What if Nokia had chosen Android instead of Windows Phone? Here's what some Lumias could have looked like



It was February 2011 when Nokia announced that it had chosen Microsoft’s Windows Phone as its main smartphone platform. Nokia (and Symbian) fans were stunned, and most of the world was also pretty surprised to hear about the deal. Of course, Nokia was at a point where it definitely needed to change something in its smartphone strategy, because Android and iOS were both making Symbian feel outdated, unwanted, and ultimately ignored by consumers. MeeGo wasn't seen as a viable option for the future, either.

There’s a BBC interview (from February 2011) with Stephen Elop - then Nokia’s CEO - and Steve Ballmer - ex Microsoft CEO - in which Elop admits that Nokia “spent time with colleagues at Google” to explore the Android ecosystem, while also checking out what Windows Phone had to offer. However, it did not choose Android - because, by doing that, it would have had difficulties “differentiating within that ecosystem” (at least according to Stephen Elop).

So Nokia put its hopes in Windows Phone, saying that, together with Microsoft, it would create smartphones that can stand out from the crowd. 


But what if Nokia had chosen Android, and not Microsoft’s OS? Did you ever wonder what the Lumia line would have looked like in that case? We’ve taken the liberty of changing some important Nokia Lumia models a bit, re-imagining them with Android on-board, and we're presenting them below.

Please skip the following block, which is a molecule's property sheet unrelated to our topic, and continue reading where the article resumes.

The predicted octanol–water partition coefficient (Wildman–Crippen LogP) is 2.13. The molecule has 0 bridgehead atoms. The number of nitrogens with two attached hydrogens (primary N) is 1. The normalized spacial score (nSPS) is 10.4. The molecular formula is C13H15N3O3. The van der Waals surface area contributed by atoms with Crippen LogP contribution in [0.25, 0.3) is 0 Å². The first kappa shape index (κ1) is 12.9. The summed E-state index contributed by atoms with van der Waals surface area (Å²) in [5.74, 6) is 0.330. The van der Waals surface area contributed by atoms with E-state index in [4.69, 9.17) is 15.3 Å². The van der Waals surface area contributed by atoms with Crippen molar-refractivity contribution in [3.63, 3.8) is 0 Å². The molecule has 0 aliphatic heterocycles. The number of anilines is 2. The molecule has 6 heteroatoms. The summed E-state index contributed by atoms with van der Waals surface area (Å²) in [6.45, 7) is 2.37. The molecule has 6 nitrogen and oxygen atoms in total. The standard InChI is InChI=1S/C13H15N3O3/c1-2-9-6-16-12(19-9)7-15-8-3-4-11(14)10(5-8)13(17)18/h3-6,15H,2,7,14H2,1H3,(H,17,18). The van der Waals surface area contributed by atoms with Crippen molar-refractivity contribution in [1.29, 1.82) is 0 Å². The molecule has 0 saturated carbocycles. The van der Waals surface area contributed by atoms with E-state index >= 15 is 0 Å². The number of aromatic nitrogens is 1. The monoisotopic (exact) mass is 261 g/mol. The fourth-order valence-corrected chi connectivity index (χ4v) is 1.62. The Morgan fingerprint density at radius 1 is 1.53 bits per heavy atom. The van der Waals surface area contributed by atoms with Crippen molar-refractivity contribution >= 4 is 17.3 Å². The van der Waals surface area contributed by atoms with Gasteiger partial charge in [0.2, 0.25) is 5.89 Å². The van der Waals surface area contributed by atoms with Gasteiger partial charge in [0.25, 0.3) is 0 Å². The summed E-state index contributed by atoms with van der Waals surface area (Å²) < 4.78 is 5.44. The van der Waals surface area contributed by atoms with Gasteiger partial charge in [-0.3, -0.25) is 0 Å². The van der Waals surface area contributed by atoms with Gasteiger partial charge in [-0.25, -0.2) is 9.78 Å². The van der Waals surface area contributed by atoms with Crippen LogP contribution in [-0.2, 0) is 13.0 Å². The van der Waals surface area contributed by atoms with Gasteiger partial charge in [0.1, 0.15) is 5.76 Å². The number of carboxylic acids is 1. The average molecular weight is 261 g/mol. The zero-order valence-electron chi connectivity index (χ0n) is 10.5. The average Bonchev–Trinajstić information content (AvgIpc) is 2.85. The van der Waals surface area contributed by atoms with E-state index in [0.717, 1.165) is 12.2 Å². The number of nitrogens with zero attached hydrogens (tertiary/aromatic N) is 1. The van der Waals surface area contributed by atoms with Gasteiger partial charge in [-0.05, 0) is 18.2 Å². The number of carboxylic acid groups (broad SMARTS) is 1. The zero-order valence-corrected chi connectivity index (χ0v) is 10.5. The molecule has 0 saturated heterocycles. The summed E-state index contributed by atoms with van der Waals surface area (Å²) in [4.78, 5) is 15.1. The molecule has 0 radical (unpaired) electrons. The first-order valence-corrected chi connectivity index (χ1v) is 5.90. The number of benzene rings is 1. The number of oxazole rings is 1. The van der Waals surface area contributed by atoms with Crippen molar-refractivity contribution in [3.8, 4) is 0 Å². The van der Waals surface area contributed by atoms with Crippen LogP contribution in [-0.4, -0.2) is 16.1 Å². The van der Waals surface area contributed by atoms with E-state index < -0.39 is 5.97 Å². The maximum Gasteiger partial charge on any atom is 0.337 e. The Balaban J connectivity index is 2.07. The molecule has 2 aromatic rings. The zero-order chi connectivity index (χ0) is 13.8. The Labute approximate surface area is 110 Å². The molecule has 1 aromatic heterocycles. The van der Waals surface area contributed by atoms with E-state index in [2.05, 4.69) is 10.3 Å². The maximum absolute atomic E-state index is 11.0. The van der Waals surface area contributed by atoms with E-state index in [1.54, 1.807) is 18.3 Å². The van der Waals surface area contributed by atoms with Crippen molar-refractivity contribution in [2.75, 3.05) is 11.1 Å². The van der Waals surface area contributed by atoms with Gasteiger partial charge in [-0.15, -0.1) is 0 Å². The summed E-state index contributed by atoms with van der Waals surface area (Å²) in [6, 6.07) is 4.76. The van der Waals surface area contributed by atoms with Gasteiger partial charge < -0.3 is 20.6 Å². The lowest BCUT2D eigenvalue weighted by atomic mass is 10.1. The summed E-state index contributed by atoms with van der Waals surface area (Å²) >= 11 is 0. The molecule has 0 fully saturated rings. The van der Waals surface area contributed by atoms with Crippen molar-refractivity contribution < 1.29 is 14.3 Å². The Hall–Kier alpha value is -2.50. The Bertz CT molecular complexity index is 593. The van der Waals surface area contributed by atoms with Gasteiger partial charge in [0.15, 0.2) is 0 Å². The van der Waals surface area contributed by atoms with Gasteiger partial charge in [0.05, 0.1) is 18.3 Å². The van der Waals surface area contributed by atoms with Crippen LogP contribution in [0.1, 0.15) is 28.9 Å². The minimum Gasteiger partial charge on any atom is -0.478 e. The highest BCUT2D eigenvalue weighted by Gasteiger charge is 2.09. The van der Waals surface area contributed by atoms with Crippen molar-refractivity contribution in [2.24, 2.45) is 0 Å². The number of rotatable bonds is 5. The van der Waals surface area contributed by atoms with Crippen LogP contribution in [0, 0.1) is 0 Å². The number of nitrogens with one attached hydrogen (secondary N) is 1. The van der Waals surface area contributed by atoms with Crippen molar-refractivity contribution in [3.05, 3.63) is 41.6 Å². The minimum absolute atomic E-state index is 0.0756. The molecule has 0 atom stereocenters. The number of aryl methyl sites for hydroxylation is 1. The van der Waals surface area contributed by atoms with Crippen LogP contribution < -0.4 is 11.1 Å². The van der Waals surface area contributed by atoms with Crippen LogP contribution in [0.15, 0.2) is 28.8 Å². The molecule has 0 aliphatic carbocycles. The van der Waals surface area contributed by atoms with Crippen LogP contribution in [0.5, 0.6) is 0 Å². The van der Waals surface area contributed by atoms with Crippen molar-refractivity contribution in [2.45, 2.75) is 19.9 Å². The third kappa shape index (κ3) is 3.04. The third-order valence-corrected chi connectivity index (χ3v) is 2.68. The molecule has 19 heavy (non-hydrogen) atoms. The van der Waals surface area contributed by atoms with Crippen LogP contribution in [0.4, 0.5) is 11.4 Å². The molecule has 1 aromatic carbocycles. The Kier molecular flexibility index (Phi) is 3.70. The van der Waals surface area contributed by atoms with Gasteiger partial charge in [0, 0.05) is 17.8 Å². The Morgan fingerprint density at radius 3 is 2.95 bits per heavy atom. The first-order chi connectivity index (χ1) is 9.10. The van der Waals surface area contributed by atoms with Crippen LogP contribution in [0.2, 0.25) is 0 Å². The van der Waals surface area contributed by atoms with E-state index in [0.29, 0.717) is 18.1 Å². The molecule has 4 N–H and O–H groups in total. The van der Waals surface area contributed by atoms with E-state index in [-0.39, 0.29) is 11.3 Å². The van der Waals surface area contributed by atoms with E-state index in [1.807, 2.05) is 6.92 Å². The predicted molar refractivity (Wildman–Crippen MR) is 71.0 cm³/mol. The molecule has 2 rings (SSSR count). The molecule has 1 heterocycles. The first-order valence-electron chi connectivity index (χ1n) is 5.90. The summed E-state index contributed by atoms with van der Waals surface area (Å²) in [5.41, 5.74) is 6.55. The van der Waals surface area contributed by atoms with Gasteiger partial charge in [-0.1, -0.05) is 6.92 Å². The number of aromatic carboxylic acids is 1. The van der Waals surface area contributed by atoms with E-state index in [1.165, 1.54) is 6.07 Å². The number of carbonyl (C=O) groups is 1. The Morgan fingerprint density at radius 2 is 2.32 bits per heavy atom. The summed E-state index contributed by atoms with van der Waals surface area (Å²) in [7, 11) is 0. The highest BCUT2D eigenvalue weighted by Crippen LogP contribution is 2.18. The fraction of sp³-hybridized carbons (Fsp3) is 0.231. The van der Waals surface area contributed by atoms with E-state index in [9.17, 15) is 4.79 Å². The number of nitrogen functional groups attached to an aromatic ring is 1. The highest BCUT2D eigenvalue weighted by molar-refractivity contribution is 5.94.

Of course, assuming that Nokia had really chosen Android as its new smartphone OS in 2011, its Lumia devices would have probably had different designs. So what we’re doing with this article is more like looking at a parallel universe, rather than trying to guess what would have really happened to Nokia had it walked the Android path. Even so, take a look at our Androidified Nokia Lumias and let us know what you think about them.

P.S.: In reality, Nokia did release Android smartphones: the ill-fated Nokia X models from earlier this year. However, these aren't true Android handsets, running a forked version of the OS that's been customized with Microsoft features and services.

P.S. 2: Nokia is no longer involved in the phone making business, as Microsoft bought its devices and services unit in April.

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